Music / Reviews

Review: Fleshgod Apocalypse, Fleece

By robin askew, Thursday Feb 13, 2020

There aren’t many death metal bands who’d conclude a show with a piano solo. But there aren’t many death metal bands quite like Perugia’s never knowingly understated Fleshgod Apocalypse, for whom restraint is an alien concept. Why play run-of-the-mill technical death metal when you can add grand orchestrations, an operatic soprano and matching steampunk costumes? And do it all on a club-sized budget, squeezing the whole thing onto the Fleece’s stage?

Veronica Bordacchini arrives first, looking every bit the diva in her striking headgear as she takes a bow and walks serenely to her podium at the back of the stage. Then the others turn up, still rocking the dissolute 18th century noblemen look, except for pianist Francesco Ferrini – the talented chap behind all the orchestrations – who prefers to go full Nosferatu. Visually, they wouldn’t be out of place at a Whitby Goth Weekend. But for those of us who enjoy the aesthetics of goth while finding the music itself unutterably dreary, the Fleshgod onslaught is a much more palatable (and deafening) experience.

There have been some line-up changes since FA were last here four years ago. Indeed, tonight their latest drummer is playing his very first gig. But they’re ferociously well-rehearsed, as they need to be to pull off this complex music successfully – which is particularly impressive given that Francesco Paoli has switched from drums to guitar and vocals. Poisoning-fixated new album Veleno yields the likes of the brutal, addiction-themed Sugar, which has everyone chanting along with its “Push! Push!” chorus. They also draw on the catalogue for some of the most overblown songs in their repertoire. The epic Cold as Perfection from King reeks of putrefaction and death, while this reviewer’s fave, Minotaur (The Wrath of Poseidon) from the Labyrinth concept album, goes full-throttle with three-part death metal vocals topped by Bordacchini’s soaring soprano. It’s as though they turned up with everything but the kitchen sink and then decided this was insufficiently excessive so sent a roadie out to strip the kitchenware department of the nearest B&Q.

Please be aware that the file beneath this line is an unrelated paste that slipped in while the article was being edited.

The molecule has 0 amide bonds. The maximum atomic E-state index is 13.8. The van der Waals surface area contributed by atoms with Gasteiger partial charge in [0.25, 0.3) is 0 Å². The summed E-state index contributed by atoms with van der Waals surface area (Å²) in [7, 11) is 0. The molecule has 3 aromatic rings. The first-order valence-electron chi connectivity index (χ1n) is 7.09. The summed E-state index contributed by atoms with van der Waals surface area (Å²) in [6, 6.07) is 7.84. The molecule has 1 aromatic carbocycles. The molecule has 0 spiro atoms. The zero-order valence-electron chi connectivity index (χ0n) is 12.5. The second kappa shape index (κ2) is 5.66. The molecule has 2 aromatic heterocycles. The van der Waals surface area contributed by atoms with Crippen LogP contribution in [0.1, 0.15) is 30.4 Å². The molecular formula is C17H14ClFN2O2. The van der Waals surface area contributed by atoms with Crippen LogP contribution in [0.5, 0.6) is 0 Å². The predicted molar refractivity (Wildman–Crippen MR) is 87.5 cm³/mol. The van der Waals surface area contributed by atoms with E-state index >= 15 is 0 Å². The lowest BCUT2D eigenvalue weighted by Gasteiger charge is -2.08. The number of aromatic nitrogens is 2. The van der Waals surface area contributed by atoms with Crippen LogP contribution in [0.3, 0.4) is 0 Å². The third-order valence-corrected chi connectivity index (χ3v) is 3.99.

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As usual, Ferrini is obliged to play his upright piano (you can be sure it would be a grand if he could have crammed one into the tour bus) with his back to the audience for most of the evening, so one can hardly blame him for bounding to the front of the stage to soak up applause every so often. Shame, though, that they have to rely so heavily on backing tapes for his orchestrations, while the US leg of the tour features a full string quartet.

Read more: Metal & Prog Picks: February 2020


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